A new rule is going into effect next month that many believe will shed light on a controversial spending area for state and local governments: how much they owe banks for private loans.
The rule, issued by the Governmental Accounting Standards Board (GASB), lays out standards for reporting these loans in government financial reports. Unlike public debt -- which is issued through the municipal bond market and subject to regular disclosure requirements -- disclosures about direct loans from banks are not regulated. So, up until now, governments revealed as much -- or as little -- as they wanted about their private debt.
The lack of continuity has been a source of growing frustration, particularly as governments’ private debt rolls have ballooned. Since 2009, banks have more than doubled their municipal holdings to $536 billion in securities and loans.
Governments like the loans from banks because they come with lower costs and can be more convenient than going through the cumbersome public debt process. But observers worry that the terms of these loans aren't transparent enough, obscuring an important part of a government's financial health.
The new rule requires governments to include in their annual reports a statement called GASB 88 that will include not just the amount of money borrowed directly from banks but any unused lines of credit, any public assets pledged as collateral and any terms laid out in the lending agreement that could trigger early payment or financial penalties.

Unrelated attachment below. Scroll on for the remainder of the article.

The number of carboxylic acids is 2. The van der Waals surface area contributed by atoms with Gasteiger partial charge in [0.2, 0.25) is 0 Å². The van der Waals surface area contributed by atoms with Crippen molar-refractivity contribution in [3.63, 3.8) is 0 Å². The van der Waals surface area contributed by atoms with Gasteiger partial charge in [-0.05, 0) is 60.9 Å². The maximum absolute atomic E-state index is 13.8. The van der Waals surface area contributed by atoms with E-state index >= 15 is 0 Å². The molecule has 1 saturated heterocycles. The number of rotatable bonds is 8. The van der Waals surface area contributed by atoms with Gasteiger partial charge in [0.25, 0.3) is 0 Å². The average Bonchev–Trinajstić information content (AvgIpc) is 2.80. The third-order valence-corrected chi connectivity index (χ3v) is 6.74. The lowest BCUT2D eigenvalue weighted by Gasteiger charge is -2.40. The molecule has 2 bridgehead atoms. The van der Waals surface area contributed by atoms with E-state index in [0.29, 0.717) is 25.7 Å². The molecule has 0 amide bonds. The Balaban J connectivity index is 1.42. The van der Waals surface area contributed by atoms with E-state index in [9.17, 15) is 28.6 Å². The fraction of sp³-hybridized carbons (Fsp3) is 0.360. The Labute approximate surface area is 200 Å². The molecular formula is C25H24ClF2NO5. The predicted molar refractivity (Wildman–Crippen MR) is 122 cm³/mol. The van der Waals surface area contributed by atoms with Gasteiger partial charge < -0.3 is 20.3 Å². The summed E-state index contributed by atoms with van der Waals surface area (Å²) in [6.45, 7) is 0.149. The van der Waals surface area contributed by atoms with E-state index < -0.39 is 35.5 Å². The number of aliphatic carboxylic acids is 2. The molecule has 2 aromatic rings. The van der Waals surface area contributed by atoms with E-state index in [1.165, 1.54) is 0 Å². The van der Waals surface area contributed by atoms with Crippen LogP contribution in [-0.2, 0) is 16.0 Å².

The rule goes into effect for government fiscal years that start after June 15, meaning most governments will begin including the information in their fiscal 2019 annual reports. It could apply -- by one estimate -- to as much as $50 billion to $60 billion in bank deals a year. That's significant considering that last year $448 billion in total debt was issued publicly in the municipal bond market.
Bank loans have been a point of contention, particularly with bondholders and ratings agencies, because some contain language that, in the event of a bankruptcy or default, makes private debt a priority for paying back over public debt.
What's more, the terms are so broad in some cases that the bank can recall the loan more easily. A Stanford University study of these types of loans in California concluded that more than half of the municipalities there that have borrowed from banks have put themselves at “financial risk” thanks to stringent terms in the loan. That, the paper concluded, makes direct loans riskier than bonds.
A credit rating downgrade could trigger a financial penalty or even a requirement from the bank to immediately pay off the remainder of the loan -- and ironically, such an event could strain finances so much that it could put a government at further risk for a downgrade. For example, in 2015, a downgrade by Moody’s Investors Services on Chicago triggered a $58 million penalty for the already fiscally beleaguered city. (The city ended up negotiating a new deal to avoid the full penalty.)